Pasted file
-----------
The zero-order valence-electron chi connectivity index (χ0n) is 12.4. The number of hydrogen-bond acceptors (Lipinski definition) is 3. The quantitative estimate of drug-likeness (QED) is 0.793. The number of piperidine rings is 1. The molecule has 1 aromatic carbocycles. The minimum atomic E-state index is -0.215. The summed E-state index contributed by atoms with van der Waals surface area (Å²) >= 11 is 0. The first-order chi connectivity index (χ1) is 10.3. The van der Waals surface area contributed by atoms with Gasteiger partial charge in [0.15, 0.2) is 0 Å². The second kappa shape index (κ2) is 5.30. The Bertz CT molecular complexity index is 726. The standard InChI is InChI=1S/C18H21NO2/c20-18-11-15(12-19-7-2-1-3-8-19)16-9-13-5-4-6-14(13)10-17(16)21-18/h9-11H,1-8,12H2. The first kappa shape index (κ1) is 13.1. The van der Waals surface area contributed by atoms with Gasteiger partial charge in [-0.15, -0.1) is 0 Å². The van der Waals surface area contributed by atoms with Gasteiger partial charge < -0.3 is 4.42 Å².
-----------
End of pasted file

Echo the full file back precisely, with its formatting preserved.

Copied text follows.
The zero-order valence-electron chi connectivity index (χ0n) is 12.4. The number of hydrogen-bond acceptors (Lipinski definition) is 3. The quantitative estimate of drug-likeness (QED) is 0.793. The number of piperidine rings is 1. The molecule has 1 aromatic carbocycles. The minimum atomic E-state index is -0.215. The summed E-state index contributed by atoms with van der Waals surface area (Å²) >= 11 is 0. The first-order chi connectivity index (χ1) is 10.3. The van der Waals surface area contributed by atoms with Gasteiger partial charge in [0.15, 0.2) is 0 Å². The second kappa shape index (κ2) is 5.30. The Bertz CT molecular complexity index is 726. The standard InChI is InChI=1S/C18H21NO2/c20-18-11-15(12-19-7-2-1-3-8-19)16-9-13-5-4-6-14(13)10-17(16)21-18/h9-11H,1-8,12H2. The first kappa shape index (κ1) is 13.1. The van der Waals surface area contributed by atoms with Gasteiger partial charge in [-0.15, -0.1) is 0 Å². The van der Waals surface area contributed by atoms with Gasteiger partial charge < -0.3 is 4.42 Å².